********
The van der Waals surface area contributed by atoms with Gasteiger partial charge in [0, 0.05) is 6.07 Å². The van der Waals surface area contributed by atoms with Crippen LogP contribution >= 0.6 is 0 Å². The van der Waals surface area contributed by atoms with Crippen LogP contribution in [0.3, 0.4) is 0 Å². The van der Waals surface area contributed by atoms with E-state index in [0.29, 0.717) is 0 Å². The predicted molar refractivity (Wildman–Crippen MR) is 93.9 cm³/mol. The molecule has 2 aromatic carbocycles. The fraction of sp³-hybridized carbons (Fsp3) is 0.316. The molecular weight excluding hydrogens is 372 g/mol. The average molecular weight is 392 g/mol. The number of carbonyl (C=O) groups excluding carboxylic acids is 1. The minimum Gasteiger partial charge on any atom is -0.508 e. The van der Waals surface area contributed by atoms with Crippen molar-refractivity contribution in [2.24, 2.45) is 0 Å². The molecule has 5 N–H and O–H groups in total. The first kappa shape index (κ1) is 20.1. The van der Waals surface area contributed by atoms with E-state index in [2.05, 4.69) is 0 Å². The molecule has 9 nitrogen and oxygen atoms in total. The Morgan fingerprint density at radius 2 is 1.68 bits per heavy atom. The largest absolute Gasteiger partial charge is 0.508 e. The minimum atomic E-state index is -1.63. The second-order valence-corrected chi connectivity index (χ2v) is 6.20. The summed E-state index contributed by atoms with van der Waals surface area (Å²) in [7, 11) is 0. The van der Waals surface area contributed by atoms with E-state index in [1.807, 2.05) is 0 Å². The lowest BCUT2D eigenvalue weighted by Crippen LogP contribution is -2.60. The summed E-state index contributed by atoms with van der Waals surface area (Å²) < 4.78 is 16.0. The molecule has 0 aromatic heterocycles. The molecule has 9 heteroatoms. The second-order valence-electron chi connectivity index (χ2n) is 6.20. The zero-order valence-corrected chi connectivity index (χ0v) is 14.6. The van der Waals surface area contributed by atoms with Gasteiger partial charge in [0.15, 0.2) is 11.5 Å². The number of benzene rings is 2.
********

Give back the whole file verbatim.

The van der Waals surface area contributed by atoms with Gasteiger partial charge in [0, 0.05) is 6.07 Å². The van der Waals surface area contributed by atoms with Crippen LogP contribution >= 0.6 is 0 Å². The van der Waals surface area contributed by atoms with Crippen LogP contribution in [0.3, 0.4) is 0 Å². The van der Waals surface area contributed by atoms with E-state index in [0.29, 0.717) is 0 Å². The predicted molar refractivity (Wildman–Crippen MR) is 93.9 cm³/mol. The molecule has 2 aromatic carbocycles. The fraction of sp³-hybridized carbons (Fsp3) is 0.316. The molecular weight excluding hydrogens is 372 g/mol. The average molecular weight is 392 g/mol. The number of carbonyl (C=O) groups excluding carboxylic acids is 1. The minimum Gasteiger partial charge on any atom is -0.508 e. The van der Waals surface area contributed by atoms with Crippen molar-refractivity contribution in [2.24, 2.45) is 0 Å². The molecule has 5 N–H and O–H groups in total. The first kappa shape index (κ1) is 20.1. The van der Waals surface area contributed by atoms with E-state index in [2.05, 4.69) is 0 Å². The molecule has 9 nitrogen and oxygen atoms in total. The Morgan fingerprint density at radius 2 is 1.68 bits per heavy atom. The largest absolute Gasteiger partial charge is 0.508 e. The minimum atomic E-state index is -1.63. The second-order valence-corrected chi connectivity index (χ2v) is 6.20. The summed E-state index contributed by atoms with van der Waals surface area (Å²) in [7, 11) is 0. The van der Waals surface area contributed by atoms with E-state index in [1.807, 2.05) is 0 Å². The lowest BCUT2D eigenvalue weighted by Crippen LogP contribution is -2.60. The summed E-state index contributed by atoms with van der Waals surface area (Å²) < 4.78 is 16.0. The molecule has 0 aromatic heterocycles. The molecule has 9 heteroatoms. The second-order valence-electron chi connectivity index (χ2n) is 6.20. The zero-order valence-corrected chi connectivity index (χ0v) is 14.6. The van der Waals surface area contributed by atoms with Gasteiger partial charge in [0.15, 0.2) is 11.5 Å². The number of benzene rings is 2.